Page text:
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Tara Mehta, co-authors make dissemination and implementation recommendations to national and local NCATS leaders

This paper is really a call to action for local and national CTSA leadership. We are urging the integration of D&I sciences into CTSAs across the translational spectrum to speed up translation of science into practice in order to improve health and reduce health disparities.

Tara Mehta, PhD  |  Consultant, Community Engagement and Collaboration Core

Integrating dissemination and implementation sciences within Clinical and Translational Science Award programs to advance translational research: Recommendations to national and local leaders Heading link

Journal of Clinical and Translational Science, Volume 5, Issue 1
Published Online by Cambridge University Press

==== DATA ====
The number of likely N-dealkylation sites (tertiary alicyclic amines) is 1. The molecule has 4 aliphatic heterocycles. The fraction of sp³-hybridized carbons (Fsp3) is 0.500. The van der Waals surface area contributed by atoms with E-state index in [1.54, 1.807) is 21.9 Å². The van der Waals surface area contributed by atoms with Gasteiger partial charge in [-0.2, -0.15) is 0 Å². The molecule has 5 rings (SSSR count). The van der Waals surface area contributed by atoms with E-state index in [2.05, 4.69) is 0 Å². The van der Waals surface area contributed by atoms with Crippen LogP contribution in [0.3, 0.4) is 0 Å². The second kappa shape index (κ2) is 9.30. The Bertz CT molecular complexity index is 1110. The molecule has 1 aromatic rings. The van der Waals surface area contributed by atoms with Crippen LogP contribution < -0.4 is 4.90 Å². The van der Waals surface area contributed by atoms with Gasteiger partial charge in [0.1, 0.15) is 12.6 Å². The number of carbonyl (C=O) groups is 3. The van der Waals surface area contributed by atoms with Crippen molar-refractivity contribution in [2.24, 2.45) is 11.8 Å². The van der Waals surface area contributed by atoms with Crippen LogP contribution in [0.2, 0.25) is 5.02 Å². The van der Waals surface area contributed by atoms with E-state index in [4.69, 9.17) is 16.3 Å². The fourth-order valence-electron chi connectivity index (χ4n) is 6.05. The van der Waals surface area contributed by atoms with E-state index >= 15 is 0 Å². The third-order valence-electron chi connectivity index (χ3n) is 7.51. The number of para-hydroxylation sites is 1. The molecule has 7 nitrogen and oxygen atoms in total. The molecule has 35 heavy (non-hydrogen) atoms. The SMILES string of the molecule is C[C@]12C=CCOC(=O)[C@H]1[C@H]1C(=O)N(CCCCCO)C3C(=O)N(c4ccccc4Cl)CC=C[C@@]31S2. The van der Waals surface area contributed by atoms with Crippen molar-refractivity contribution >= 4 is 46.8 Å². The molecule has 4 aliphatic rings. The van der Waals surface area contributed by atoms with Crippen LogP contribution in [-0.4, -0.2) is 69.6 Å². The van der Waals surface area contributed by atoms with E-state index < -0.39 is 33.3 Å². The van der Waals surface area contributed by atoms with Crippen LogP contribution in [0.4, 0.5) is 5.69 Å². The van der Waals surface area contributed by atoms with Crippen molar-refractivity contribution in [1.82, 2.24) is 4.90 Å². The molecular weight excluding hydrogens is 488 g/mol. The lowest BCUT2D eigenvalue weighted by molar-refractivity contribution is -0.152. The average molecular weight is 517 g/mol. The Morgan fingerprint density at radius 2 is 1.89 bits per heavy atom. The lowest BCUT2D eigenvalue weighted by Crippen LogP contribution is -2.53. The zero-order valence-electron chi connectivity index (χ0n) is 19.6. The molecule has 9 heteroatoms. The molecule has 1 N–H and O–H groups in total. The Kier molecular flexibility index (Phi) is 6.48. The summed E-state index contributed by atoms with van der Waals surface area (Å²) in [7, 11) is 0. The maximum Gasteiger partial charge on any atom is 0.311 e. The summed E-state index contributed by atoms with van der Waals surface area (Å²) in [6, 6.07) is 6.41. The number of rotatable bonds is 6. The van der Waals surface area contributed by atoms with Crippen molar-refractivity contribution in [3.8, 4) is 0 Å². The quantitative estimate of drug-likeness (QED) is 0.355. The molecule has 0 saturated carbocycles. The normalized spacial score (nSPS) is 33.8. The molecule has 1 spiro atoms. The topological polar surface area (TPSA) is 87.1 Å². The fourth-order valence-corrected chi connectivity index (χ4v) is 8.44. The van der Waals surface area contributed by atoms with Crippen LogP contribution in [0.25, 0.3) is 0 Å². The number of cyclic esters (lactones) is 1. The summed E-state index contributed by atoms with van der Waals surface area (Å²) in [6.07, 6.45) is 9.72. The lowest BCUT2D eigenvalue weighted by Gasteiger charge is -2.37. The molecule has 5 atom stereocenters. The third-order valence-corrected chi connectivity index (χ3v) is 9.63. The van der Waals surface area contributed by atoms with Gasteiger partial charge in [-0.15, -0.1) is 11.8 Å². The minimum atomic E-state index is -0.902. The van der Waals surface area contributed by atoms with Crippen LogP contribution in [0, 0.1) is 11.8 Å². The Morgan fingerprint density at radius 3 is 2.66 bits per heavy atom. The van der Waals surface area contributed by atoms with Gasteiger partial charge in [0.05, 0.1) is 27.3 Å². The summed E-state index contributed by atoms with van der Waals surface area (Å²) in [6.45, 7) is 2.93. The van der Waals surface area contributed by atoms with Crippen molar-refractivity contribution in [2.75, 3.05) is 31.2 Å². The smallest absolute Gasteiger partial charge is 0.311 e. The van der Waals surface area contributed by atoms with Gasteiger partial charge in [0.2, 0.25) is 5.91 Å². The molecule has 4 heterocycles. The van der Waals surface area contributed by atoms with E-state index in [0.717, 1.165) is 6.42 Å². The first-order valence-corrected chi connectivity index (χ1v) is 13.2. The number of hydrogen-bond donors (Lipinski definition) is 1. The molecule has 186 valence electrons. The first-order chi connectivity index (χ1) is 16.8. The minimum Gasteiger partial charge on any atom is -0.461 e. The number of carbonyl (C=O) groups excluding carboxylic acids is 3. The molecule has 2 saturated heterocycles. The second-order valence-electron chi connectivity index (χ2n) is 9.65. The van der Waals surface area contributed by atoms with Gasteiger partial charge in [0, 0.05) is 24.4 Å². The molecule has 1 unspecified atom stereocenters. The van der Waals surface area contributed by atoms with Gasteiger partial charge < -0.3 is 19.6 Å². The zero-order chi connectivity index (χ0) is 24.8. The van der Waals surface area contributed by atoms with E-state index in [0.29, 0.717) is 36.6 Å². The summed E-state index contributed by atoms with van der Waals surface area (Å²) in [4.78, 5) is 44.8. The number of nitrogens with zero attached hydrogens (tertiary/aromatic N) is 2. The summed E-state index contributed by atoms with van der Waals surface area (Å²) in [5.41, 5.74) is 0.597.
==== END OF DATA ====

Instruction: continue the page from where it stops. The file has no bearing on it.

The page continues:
The National Center for Advancing Translational Sciences (NCATS) has defined translation as the process of turning observations into interventions that are adopted, sustained, and improve health. Translation must attend to research and community systems and context at multiple levels, and to key stakeholders. Dissemination and implementation (D&I) sciences are informed by an understanding of the critical role of people and systems in disseminating, adopting, and sustaining innovations within real-world settings. Thus, the D&I sciences provides a set of principles that can guide the translational work of Clinical and Translational Science Award (CTSA) programs from basic research to public health. In this special communication, our cross-domain working group of the CTSA consortium, comprised of experts in methods and processes, workforce development, evaluation, stakeholder engagement, and D&I sciences, share a vision of how CTSAs can enhance translation across the translational spectrum through the integration of D&I sciences into the critical areas of methods and processes, workforce development, and evaluation. We propose a set of  recommendations for NCATS national and local leaders that are intended to move D&I sciences out of a position of unfamiliarity and ancillary value and into the core identity of who CTSAs are, how they think, and what they do, to advance translation and health.